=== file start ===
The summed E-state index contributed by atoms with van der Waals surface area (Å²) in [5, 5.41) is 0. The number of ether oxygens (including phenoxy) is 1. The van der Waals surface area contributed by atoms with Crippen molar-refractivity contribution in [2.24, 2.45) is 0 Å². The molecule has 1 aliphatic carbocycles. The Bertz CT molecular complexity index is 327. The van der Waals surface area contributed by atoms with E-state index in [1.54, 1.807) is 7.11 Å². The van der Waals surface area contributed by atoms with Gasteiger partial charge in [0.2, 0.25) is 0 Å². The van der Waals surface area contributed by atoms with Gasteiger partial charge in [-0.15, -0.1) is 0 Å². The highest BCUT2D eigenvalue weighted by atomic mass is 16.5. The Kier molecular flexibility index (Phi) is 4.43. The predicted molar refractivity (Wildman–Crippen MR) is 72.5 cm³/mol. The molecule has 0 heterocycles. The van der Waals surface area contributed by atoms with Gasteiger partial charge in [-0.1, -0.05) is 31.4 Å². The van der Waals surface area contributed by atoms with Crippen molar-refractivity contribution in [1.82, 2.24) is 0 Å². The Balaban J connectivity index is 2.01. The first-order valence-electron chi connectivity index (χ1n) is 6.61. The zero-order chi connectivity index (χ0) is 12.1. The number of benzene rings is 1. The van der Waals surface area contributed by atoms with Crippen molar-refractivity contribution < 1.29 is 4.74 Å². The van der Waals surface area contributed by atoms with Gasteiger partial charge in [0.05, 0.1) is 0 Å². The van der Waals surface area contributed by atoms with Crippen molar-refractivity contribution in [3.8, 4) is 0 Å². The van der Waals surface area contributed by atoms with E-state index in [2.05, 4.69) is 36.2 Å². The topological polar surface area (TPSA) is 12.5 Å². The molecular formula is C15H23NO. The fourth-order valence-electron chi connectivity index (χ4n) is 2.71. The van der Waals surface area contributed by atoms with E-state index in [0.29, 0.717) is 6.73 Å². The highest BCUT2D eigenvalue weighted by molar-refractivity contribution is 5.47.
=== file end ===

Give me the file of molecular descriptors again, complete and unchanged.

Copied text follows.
The summed E-state index contributed by atoms with van der Waals surface area (Å²) in [5, 5.41) is 0. The number of ether oxygens (including phenoxy) is 1. The van der Waals surface area contributed by atoms with Crippen molar-refractivity contribution in [2.24, 2.45) is 0 Å². The molecule has 1 aliphatic carbocycles. The Bertz CT molecular complexity index is 327. The van der Waals surface area contributed by atoms with E-state index in [1.54, 1.807) is 7.11 Å². The van der Waals surface area contributed by atoms with Gasteiger partial charge in [0.2, 0.25) is 0 Å². The van der Waals surface area contributed by atoms with Gasteiger partial charge in [-0.15, -0.1) is 0 Å². The highest BCUT2D eigenvalue weighted by atomic mass is 16.5. The Kier molecular flexibility index (Phi) is 4.43. The predicted molar refractivity (Wildman–Crippen MR) is 72.5 cm³/mol. The molecule has 0 heterocycles. The van der Waals surface area contributed by atoms with Gasteiger partial charge in [-0.1, -0.05) is 31.4 Å². The van der Waals surface area contributed by atoms with Crippen molar-refractivity contribution in [1.82, 2.24) is 0 Å². The Balaban J connectivity index is 2.01. The first-order valence-electron chi connectivity index (χ1n) is 6.61. The zero-order chi connectivity index (χ0) is 12.1. The number of benzene rings is 1. The van der Waals surface area contributed by atoms with Crippen molar-refractivity contribution < 1.29 is 4.74 Å². The van der Waals surface area contributed by atoms with Gasteiger partial charge in [0.05, 0.1) is 0 Å². The van der Waals surface area contributed by atoms with Crippen molar-refractivity contribution in [3.8, 4) is 0 Å². The van der Waals surface area contributed by atoms with E-state index in [2.05, 4.69) is 36.2 Å². The topological polar surface area (TPSA) is 12.5 Å². The molecular formula is C15H23NO. The fourth-order valence-electron chi connectivity index (χ4n) is 2.71. The van der Waals surface area contributed by atoms with E-state index in [0.29, 0.717) is 6.73 Å². The highest BCUT2D eigenvalue weighted by molar-refractivity contribution is 5.47.